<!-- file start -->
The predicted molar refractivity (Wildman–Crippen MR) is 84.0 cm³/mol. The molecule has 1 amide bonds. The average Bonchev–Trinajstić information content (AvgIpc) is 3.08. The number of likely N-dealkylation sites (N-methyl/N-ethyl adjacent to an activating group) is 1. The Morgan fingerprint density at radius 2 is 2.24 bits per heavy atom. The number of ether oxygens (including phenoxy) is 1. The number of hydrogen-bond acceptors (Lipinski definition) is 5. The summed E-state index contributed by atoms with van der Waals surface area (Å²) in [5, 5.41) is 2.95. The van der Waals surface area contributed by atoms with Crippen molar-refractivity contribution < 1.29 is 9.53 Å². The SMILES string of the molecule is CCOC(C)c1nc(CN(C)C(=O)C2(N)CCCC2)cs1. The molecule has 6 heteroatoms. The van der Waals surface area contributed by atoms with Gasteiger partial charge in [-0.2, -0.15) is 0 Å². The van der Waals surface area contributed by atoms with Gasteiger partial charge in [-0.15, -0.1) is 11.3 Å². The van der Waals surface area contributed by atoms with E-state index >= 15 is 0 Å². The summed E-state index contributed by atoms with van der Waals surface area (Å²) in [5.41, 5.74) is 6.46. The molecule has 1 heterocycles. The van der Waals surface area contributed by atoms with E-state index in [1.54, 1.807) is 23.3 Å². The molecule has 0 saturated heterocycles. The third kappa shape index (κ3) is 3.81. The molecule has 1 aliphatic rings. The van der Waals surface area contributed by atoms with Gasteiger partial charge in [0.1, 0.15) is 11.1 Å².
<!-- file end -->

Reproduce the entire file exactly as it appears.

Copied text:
The predicted molar refractivity (Wildman–Crippen MR) is 84.0 cm³/mol. The molecule has 1 amide bonds. The average Bonchev–Trinajstić information content (AvgIpc) is 3.08. The number of likely N-dealkylation sites (N-methyl/N-ethyl adjacent to an activating group) is 1. The Morgan fingerprint density at radius 2 is 2.24 bits per heavy atom. The number of ether oxygens (including phenoxy) is 1. The number of hydrogen-bond acceptors (Lipinski definition) is 5. The summed E-state index contributed by atoms with van der Waals surface area (Å²) in [5, 5.41) is 2.95. The van der Waals surface area contributed by atoms with Crippen molar-refractivity contribution < 1.29 is 9.53 Å². The SMILES string of the molecule is CCOC(C)c1nc(CN(C)C(=O)C2(N)CCCC2)cs1. The molecule has 6 heteroatoms. The van der Waals surface area contributed by atoms with Gasteiger partial charge in [-0.2, -0.15) is 0 Å². The van der Waals surface area contributed by atoms with Gasteiger partial charge in [-0.15, -0.1) is 11.3 Å². The van der Waals surface area contributed by atoms with E-state index >= 15 is 0 Å². The summed E-state index contributed by atoms with van der Waals surface area (Å²) in [5.41, 5.74) is 6.46. The molecule has 1 heterocycles. The van der Waals surface area contributed by atoms with E-state index in [1.54, 1.807) is 23.3 Å². The molecule has 0 saturated heterocycles. The third kappa shape index (κ3) is 3.81. The molecule has 1 aliphatic rings. The van der Waals surface area contributed by atoms with Gasteiger partial charge in [0.1, 0.15) is 11.1 Å².